Infodemiology Can Help Provide Real-Time Answers for Employers
By Gail I. Cohen, Esq.
Assistant Director of Epidemiology
By Christine Warga
Senior Data Analyst
By Keemia Vaghef, PhD
Senior Business Intelligence Analyst
Real-time data is an important decision support tool that allows employers to be agile and optimize services. During the last decade, researchers have investigated whether big data can help detect epidemics by tracking search engine queries to provide real-time, actionable information for employers.1 This data-mining technique, described as infodemiology, uses risk-related keyword search data and has predicted syphilis, measles, and regional COVID-19 outbreaks earlier than routine disease surveillance.2,3,4 It may also help track and manage chronic noncommunicable diseases5 and could be especially valuable in disadvantaged areas where conventional surveillance is difficult to conduct. This public health technique can be used by employers to help determine what information is important to employees, especially in light of rapid changes during COVID-19. It can also help predict future demand.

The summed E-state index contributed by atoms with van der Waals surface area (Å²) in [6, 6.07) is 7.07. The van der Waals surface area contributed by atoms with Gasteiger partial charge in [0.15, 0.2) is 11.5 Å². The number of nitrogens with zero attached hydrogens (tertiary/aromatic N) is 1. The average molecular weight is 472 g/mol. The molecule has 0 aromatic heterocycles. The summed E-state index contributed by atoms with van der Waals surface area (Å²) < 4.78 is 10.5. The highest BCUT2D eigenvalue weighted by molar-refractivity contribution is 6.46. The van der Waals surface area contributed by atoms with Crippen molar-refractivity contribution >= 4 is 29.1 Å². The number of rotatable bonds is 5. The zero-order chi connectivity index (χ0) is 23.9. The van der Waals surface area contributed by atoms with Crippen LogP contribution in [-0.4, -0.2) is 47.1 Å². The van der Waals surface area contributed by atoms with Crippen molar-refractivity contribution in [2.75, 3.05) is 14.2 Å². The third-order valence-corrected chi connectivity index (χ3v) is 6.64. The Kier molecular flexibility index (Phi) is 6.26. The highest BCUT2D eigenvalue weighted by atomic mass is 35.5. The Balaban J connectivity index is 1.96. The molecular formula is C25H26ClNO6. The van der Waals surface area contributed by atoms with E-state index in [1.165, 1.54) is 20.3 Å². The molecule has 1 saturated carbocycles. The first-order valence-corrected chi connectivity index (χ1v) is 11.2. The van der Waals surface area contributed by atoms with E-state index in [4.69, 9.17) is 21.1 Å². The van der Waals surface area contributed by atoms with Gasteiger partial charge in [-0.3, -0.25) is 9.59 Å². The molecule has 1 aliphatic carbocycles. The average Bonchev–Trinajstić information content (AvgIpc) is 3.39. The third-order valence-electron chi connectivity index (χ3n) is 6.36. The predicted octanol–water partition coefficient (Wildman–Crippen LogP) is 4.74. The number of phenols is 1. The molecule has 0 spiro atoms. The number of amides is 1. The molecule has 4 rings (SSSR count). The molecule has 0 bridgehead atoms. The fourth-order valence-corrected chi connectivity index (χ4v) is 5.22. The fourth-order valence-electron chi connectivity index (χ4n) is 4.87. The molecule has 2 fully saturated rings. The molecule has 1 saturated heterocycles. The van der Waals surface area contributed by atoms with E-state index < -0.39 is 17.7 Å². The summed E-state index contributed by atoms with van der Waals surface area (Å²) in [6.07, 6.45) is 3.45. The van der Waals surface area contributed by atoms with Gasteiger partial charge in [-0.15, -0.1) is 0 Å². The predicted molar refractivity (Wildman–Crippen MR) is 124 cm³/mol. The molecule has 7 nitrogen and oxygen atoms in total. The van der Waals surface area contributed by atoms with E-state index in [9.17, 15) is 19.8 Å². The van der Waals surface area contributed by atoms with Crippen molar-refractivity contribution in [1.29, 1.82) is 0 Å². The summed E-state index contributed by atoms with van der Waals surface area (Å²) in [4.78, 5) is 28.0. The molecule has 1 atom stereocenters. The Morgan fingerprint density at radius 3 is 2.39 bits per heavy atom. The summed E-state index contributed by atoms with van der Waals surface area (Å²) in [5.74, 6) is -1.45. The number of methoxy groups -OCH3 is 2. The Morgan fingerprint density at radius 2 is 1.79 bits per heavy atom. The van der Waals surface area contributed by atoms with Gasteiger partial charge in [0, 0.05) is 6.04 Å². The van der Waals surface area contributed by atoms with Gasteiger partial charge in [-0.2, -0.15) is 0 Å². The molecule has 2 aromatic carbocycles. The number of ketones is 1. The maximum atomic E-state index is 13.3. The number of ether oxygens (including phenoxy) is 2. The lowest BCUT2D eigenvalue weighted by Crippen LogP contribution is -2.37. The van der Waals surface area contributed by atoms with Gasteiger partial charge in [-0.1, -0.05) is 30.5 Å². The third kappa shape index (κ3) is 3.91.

Infodemiology helped us understand what type of information was needed by healthcare professionals and case managers to provide care and manage injury and illness claims during COVID-19. We analyzed search data from MDGuidelines, an online tool of medical condition information used mainly by occupational health clinicians and disability case managers. Results reflect a predominantly U.S. sample of workers’ compensation and disability markets across a variety of industries and might indicate future trends as the delta variant surge continues.
What the Data Shows
In March 2020, when the COVID-19 outbreak was first declared a pandemic by the World Health Organization (WHO), influenza, pneumonia, and upper respiratory infections were among the most searched medical topic pages, peaking at No. 4-, No. 13-, and No. 18-page ranks, respectively. That represents a sharp increase from No. 257, No. 43, and No. 189, respectively, six months earlier. In April 2020, MDGuidelines published COVID-19 content, and searches for influenza, pneumonia, and upper respiratory infections returned to pre-pandemic page views. The COVID-19 page remains one of the site’s top 25 most-viewed medical topics.
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